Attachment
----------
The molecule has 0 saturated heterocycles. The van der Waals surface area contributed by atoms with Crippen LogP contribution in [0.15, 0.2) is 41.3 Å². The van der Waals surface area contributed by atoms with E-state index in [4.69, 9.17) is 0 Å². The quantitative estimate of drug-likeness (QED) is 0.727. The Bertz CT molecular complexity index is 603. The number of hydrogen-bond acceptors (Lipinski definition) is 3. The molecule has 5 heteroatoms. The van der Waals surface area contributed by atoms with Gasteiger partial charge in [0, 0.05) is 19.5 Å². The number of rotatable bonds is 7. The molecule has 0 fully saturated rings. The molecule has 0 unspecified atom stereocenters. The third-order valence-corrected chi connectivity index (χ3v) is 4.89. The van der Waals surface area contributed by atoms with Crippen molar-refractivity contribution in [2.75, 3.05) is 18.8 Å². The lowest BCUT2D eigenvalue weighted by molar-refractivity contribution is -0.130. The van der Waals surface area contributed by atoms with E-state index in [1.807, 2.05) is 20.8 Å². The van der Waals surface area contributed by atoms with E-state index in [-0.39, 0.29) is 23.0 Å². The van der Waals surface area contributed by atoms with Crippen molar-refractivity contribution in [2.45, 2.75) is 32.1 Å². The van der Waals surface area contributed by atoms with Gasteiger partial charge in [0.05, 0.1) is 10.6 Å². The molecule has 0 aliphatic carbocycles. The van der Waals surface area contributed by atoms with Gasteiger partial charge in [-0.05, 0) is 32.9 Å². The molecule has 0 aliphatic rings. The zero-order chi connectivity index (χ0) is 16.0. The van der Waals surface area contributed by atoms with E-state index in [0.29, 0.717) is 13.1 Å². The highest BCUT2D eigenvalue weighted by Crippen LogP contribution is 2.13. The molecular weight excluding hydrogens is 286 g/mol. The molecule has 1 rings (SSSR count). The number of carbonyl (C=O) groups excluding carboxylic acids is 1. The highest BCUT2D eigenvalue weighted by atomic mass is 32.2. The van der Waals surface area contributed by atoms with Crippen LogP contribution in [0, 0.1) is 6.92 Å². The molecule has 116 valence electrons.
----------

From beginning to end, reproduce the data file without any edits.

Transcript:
The molecule has 0 saturated heterocycles. The van der Waals surface area contributed by atoms with Crippen LogP contribution in [0.15, 0.2) is 41.3 Å². The van der Waals surface area contributed by atoms with E-state index in [4.69, 9.17) is 0 Å². The quantitative estimate of drug-likeness (QED) is 0.727. The Bertz CT molecular complexity index is 603. The number of hydrogen-bond acceptors (Lipinski definition) is 3. The molecule has 5 heteroatoms. The van der Waals surface area contributed by atoms with Gasteiger partial charge in [0, 0.05) is 19.5 Å². The number of rotatable bonds is 7. The molecule has 0 fully saturated rings. The molecule has 0 unspecified atom stereocenters. The third-order valence-corrected chi connectivity index (χ3v) is 4.89. The van der Waals surface area contributed by atoms with Crippen molar-refractivity contribution in [2.75, 3.05) is 18.8 Å². The lowest BCUT2D eigenvalue weighted by molar-refractivity contribution is -0.130. The van der Waals surface area contributed by atoms with E-state index in [1.807, 2.05) is 20.8 Å². The van der Waals surface area contributed by atoms with E-state index in [-0.39, 0.29) is 23.0 Å². The van der Waals surface area contributed by atoms with Crippen molar-refractivity contribution in [2.45, 2.75) is 32.1 Å². The van der Waals surface area contributed by atoms with Gasteiger partial charge in [0.05, 0.1) is 10.6 Å². The molecule has 0 aliphatic carbocycles. The van der Waals surface area contributed by atoms with Gasteiger partial charge in [-0.05, 0) is 32.9 Å². The molecule has 0 aliphatic rings. The zero-order chi connectivity index (χ0) is 16.0. The van der Waals surface area contributed by atoms with E-state index in [0.29, 0.717) is 13.1 Å². The highest BCUT2D eigenvalue weighted by Crippen LogP contribution is 2.13. The molecular weight excluding hydrogens is 286 g/mol. The molecule has 1 rings (SSSR count). The number of carbonyl (C=O) groups excluding carboxylic acids is 1. The highest BCUT2D eigenvalue weighted by atomic mass is 32.2. The van der Waals surface area contributed by atoms with Crippen LogP contribution in [0, 0.1) is 6.92 Å². The molecule has 116 valence electrons.